Trump’s legal team admit indictment possible in Mar-a-Lago case – National & International News – TUE 20Sep2022


DOJ, Trump lawyers meet with special master in Mar-a-Lago case; Trump’s team admit indictment possible. Four Ukrainian regions set votes to join Russia this week.




DOJ, Trump lawyers meet in special master’s court in Mar-a-Lago case

Today, Justice Department attorneys and lawyers representing former President Donald Trump are meeting in a Brooklyn courtroom to discuss the next steps in the investigation of classified documents seized from Trump’s home in Mar-a-Lago. The courtroom is that of District Judge Raymond Dearie who was appointed last week to serve as a neutral arbiter, or “special master” in the case. Dearie’s task is to review the seized documents to determine if any are subject to attorney-client privilege. Per the order of Judge Aileen Cannon of Florida, a Trump appointee, Dearie will also determine whether any of the documents may be subject to executive privilege as well.

Last week, the Justice Department appealed to the federal 11th Circuit Court to stay several orders issued by Cannon in recent weeks. In a ruling described by Trump’s own former Attorney General Bill Barr as “deeply flawed”, Cannon ordered the DOJ to halt using the seized documents in their criminal investigation of Trump’s mishandling of classified material. Then on Friday, Cannon issued a similarly controversial ruling requiring the DOJ to turn over the classified documents to Trump’s team for review.

The DOJ’s has asked the 11th Circuit to lift Cannon’s prohibition on using the documents in their criminal probe. They’ve also asked the 11th Circuit to strike the requirement to hand over highly sensitive classified documents to Trump’s attorneys, who do not have the requisite classification clearance. Trump’s team have responded, urging the 11th Circuit not to grant DOJ’s motions.

Trump’s team admit indictment possible

In his capacity as special master, Judge Dearie has asked Trump’s team to present him with evidence regarding the classification status of the documents. Trump has claimed publicly that he had de-classified the documents before leaving office. While sitting presidents do have this authority, there’s no evidence to date that Trump undertook the necessary bureaucratic de-classification procedure.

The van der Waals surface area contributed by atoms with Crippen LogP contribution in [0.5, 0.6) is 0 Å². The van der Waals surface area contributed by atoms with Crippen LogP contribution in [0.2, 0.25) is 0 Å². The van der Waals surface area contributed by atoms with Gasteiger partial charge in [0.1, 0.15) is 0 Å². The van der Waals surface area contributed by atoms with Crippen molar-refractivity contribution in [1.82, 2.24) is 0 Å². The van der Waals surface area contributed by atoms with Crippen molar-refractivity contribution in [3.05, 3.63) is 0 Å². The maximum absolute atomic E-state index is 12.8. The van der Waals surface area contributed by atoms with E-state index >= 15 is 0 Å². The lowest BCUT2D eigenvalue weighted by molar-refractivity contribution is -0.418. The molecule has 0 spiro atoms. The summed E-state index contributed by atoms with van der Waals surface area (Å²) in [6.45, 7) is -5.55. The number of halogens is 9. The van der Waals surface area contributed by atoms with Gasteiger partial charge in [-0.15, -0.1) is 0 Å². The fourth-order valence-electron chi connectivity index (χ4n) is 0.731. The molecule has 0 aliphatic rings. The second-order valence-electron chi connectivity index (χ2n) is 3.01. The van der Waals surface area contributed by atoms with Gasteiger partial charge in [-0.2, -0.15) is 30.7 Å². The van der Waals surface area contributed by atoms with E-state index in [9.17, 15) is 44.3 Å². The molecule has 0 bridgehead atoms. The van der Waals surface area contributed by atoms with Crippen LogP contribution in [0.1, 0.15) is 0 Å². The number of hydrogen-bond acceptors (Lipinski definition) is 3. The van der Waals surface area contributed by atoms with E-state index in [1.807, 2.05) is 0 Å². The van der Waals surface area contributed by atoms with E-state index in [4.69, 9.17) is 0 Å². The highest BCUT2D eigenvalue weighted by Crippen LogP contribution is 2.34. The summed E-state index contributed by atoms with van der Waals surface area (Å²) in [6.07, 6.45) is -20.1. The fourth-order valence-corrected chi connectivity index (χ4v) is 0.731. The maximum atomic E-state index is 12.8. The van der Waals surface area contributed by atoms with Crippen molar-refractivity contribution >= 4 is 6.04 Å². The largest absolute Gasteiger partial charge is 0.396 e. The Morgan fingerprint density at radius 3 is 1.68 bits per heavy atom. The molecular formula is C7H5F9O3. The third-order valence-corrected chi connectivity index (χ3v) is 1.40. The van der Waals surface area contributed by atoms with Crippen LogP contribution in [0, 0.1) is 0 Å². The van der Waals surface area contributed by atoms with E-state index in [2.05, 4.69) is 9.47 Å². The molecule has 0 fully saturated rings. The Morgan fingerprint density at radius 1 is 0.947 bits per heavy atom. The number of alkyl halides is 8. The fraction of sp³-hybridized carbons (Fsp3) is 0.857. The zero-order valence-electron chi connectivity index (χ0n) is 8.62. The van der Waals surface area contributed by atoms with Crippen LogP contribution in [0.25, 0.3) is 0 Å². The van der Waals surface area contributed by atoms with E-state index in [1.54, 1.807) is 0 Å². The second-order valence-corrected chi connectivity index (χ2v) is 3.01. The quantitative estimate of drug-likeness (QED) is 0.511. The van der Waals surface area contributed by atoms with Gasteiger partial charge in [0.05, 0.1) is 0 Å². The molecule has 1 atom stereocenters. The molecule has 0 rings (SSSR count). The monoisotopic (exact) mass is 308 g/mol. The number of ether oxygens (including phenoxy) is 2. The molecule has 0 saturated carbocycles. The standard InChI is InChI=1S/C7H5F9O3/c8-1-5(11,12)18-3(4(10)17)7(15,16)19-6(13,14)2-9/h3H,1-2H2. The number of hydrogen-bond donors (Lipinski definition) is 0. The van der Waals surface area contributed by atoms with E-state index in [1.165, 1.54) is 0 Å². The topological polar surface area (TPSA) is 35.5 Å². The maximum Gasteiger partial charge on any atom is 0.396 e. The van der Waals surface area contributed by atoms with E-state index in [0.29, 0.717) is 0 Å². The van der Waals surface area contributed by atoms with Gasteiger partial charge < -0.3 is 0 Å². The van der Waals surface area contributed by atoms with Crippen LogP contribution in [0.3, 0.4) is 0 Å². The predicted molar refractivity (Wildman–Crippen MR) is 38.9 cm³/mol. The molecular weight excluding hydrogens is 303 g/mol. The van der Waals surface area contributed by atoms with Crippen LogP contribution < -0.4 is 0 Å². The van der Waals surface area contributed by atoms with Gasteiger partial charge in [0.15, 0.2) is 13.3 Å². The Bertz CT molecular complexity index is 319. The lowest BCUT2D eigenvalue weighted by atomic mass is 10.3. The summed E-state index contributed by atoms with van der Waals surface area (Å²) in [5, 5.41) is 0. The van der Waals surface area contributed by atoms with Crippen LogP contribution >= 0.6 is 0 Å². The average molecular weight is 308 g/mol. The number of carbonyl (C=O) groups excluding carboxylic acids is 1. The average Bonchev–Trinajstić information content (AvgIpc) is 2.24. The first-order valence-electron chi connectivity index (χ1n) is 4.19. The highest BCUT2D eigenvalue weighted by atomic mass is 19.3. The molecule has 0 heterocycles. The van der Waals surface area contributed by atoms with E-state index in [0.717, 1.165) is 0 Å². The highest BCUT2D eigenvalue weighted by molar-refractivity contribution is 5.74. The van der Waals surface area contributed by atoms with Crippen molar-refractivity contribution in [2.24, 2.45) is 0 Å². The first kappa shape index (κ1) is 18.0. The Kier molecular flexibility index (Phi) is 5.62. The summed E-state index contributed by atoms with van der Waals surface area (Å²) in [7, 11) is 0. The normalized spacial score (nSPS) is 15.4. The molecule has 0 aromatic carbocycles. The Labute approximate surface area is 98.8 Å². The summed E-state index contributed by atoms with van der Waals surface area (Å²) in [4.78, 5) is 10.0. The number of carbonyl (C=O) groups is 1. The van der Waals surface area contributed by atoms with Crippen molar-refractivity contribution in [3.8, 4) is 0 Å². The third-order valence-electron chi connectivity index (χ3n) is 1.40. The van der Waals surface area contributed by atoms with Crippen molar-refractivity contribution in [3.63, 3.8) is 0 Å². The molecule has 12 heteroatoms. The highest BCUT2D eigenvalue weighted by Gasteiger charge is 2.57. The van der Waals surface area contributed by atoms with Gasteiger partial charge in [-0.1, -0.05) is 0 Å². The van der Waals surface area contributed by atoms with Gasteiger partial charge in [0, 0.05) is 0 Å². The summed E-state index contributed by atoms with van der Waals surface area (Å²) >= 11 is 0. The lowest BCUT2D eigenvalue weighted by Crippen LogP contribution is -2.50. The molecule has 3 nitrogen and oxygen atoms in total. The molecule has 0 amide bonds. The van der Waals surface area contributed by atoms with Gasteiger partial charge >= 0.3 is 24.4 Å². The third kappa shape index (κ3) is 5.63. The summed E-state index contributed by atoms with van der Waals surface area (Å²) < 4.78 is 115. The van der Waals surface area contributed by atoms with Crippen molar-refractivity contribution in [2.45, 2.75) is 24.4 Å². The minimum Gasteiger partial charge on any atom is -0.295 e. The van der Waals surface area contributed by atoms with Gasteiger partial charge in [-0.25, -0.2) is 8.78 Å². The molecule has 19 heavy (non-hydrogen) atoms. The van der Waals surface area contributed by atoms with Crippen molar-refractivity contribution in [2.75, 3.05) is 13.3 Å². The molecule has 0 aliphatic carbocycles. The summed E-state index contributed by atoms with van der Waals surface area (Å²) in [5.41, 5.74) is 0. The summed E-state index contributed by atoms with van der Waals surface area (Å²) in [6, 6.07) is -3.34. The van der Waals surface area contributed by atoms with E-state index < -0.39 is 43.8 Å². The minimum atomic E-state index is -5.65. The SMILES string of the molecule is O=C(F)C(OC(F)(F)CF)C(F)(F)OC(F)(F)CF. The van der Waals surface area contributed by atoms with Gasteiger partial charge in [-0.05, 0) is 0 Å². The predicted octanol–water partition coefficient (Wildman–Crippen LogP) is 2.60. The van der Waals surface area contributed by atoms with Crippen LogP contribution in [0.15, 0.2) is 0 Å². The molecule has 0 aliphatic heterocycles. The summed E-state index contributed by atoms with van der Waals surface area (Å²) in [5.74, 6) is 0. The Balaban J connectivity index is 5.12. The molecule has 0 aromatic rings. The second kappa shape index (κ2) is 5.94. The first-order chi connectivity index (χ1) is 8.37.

Despite Trump’s claims, his legal team have refrained from claiming in court that Trump did declassify the documents. By making that claim in court, they could be subject to sanctions for lying. Nevertheless, Cannon wrote in her order that she “does not find it appropriate to accept the government’s conclusions” as to whether the documents were classified or not.

However, Trump’s team have resisted answering Dearie’s questions about this de-classification claim. This is extraordinary, since it was Trump’s team that asked for a special master in the first place and Dearie was their pick. Their reasoning for not complying with Dearie’s request is that Trump should not be forced “to fully and specifically disclose a defense to the merits of any subsequent indictment”, an apparent acknowledgement that Trump is facing a possible indictment.



Four Ukrainian regions set votes to join Russia this week

After losing considerable ground in the east following a Ukrainian offensive, pro-Russian leaders in occupied regions of Ukraine have scheduled votes this week on referendums to join Russia. The votes will take place in Luhansk and Donetsk in the east and Zaporizhzhia and Kherson in the south.

Luhansk and Donetsk are part of the largely pro-Russian Donbas region and both declared themselves independent republics before the invasion. Zaporizhzhia is home to a nuclear plant that Russia has been occupying for months. Zaporizhzhia’s neighbor to the west, Kherson, is next to Crimea, which the Russians have been occupying since 2014.

Russia has successfully occupied Luhansk and Kherson, but their control in Zaporizhzhia and Donetsk is shaky at best. The recent Ukrainian offensive, and the prospect of more to come, has increased pressure in Moscow to accelerate their timeline for a referendum. Russia’s grip on local populations and politics means these referendums are all but certain to come out in Russia’s favor.

Following this vote, fighting in the regions is likely to escalate and become even bloodier. Ukraine and the West will not recognize the referendums, but Russia will have a veneer of justification to defend these territories by any means necessary.

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